"The Other Side of the Mountain, Part 2," now at area theaters, doesn't match or enhance the inspirational impact of its predecessor, an unheralded but understandable box office success two years ago.
The sequen is also saddled with that wimpiest of young leading men, Timothy Bottoms, a terminal obstacle to romance and a sad comedown from Beau Bridges, whose charming, diffident performance gave genuine diffident performance gave genuine distinction to the original and created a palpable sense of loss when the character he played was killed.
Nevertheless, it would be no surprise if the sequel duplicated the original success. Jill Kinmont's story is so inherently moving that nay representation from the sincere to the shameless would probably be effective at some level.
These film biographies have been perfectly sincere, of course, but they derive much of their human interest from subtexts, from one's awareness that Jill Kinmont is a real woman who has survived her terrible injuries emotionally intact.
Kinmont, a skiing champion, was paralyzed from about the chest down after falling in a race at Alta, Utah, in 1955, when she was 18. She retained use of deltoid muscles and biceps and some wrist flexibility but no use of pectoral muscles, triceps or fingers.
The original film re-created her accident and rehabilitation, which owed a great deal to her love for a daredevil, accident-prone friend named Dick Buek who refused to allow her any self-pity. Having helped restore Kinmont's will to live, Buek himself died in a plane crash, but his survival training hadn't been in vain. Though grief-stricken, Kinmont had become tough-minded enough to cope with his loss as well.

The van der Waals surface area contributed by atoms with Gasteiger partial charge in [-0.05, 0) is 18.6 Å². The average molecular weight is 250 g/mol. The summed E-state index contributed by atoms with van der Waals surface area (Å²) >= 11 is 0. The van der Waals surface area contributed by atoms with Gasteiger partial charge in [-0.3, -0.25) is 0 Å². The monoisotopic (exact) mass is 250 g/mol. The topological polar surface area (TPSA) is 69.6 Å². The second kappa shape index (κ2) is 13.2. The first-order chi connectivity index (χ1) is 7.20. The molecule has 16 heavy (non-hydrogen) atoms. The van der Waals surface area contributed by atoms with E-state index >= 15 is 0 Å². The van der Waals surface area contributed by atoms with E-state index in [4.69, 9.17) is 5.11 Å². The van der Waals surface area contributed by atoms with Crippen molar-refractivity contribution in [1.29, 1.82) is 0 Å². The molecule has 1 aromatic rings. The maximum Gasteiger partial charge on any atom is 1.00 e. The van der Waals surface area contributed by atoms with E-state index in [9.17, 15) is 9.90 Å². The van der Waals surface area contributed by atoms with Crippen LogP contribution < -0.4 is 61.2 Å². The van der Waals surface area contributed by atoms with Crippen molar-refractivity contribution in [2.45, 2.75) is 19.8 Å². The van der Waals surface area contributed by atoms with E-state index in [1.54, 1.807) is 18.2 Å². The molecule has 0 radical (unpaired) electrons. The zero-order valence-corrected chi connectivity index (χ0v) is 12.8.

Producer Edward S. Feldman and director Larry peerce evidently planned a sequel before Kinmont herself focused the screenplay by meeting and marrying a man named John Boothe from her hometown of Bishop, Calif. The sequel depicts this courtship, which seems doomed on several occasions by the heroine's self-doubts, but eventually culminates in a sunrise wedding ceremony on the outskirts of Bishop.
The strongest element of the sequel is Marilyn Hassett's performance as Kinmont. Her emotional range seems to have expanded, perhaps in a response to hte limitations of her new leading man, whose stock-in-trade consists of passivity, boyish awkwardness and a kind of hurt-puppy vulnerability around his eyes. Bridges was such a vital, humorous personality that it's a little difficult to adjust to his draggy successor. You're not sure, what it signifies. Has the heroine's type changed, and if so, is loneliness the cause of the change?
Peerce has described the real John Boothe as "a low-key, tranquil man, very much at peace with himself." Could he be closer to the sort of down-to-earth type embodied by Kris Kristofferson in "Alice Doesn't Live Here Anymore"? Bottoms embodies something else, and it's something weak. When he professes his love to the doubting heroine, you don't think, this is a guy in a million, grab him! On the contrary, she seems to be uniting with the child she's longed for instead of the husband she's longed for.
The romantic chemistry malfunctions, but audience goodwill may compensate for the casting mismatch. Hassett helps to compensate by carrying the emotional load.
When the heroine brought up the painful subject of sex in the original film, her suitor brushed if off gallantly by remarking: "It's not all it's cracked up to be, anyway." The sequel includes a peculiarly ambiguous love scene that suggests the possibility of conventional sexual satisfaction. This is rather murky romantic business, and it invites clinical speculation that I'm not sure the movie needs or the subject justifies. It the emotional bond between people like Jill Kinmont and John Boothe isn't transcendent, what is the inspirational point of their love after all?